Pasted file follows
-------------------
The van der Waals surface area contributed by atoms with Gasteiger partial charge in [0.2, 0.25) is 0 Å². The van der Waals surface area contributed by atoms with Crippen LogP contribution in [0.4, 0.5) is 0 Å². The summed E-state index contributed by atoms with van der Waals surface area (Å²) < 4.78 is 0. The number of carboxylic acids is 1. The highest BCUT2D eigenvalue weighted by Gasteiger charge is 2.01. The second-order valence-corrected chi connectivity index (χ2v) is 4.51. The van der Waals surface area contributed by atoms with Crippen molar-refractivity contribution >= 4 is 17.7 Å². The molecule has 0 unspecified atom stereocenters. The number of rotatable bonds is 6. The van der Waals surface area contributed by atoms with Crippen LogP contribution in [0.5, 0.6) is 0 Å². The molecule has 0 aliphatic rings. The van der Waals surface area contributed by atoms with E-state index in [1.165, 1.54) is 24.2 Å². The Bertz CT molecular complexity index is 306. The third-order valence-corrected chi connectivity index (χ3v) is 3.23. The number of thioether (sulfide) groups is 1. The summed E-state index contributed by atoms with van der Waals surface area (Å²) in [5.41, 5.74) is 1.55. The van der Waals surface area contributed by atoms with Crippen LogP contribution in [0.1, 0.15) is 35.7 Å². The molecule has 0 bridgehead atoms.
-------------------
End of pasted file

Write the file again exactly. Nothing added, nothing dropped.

The van der Waals surface area contributed by atoms with Gasteiger partial charge in [0.2, 0.25) is 0 Å². The van der Waals surface area contributed by atoms with Crippen LogP contribution in [0.4, 0.5) is 0 Å². The summed E-state index contributed by atoms with van der Waals surface area (Å²) < 4.78 is 0. The number of carboxylic acids is 1. The highest BCUT2D eigenvalue weighted by Gasteiger charge is 2.01. The second-order valence-corrected chi connectivity index (χ2v) is 4.51. The van der Waals surface area contributed by atoms with Crippen molar-refractivity contribution >= 4 is 17.7 Å². The molecule has 0 unspecified atom stereocenters. The number of rotatable bonds is 6. The van der Waals surface area contributed by atoms with Crippen LogP contribution in [0.5, 0.6) is 0 Å². The molecule has 0 aliphatic rings. The van der Waals surface area contributed by atoms with E-state index in [1.165, 1.54) is 24.2 Å². The Bertz CT molecular complexity index is 306. The third-order valence-corrected chi connectivity index (χ3v) is 3.23. The number of thioether (sulfide) groups is 1. The summed E-state index contributed by atoms with van der Waals surface area (Å²) in [5.41, 5.74) is 1.55. The van der Waals surface area contributed by atoms with Crippen LogP contribution in [0.1, 0.15) is 35.7 Å². The molecule has 0 bridgehead atoms.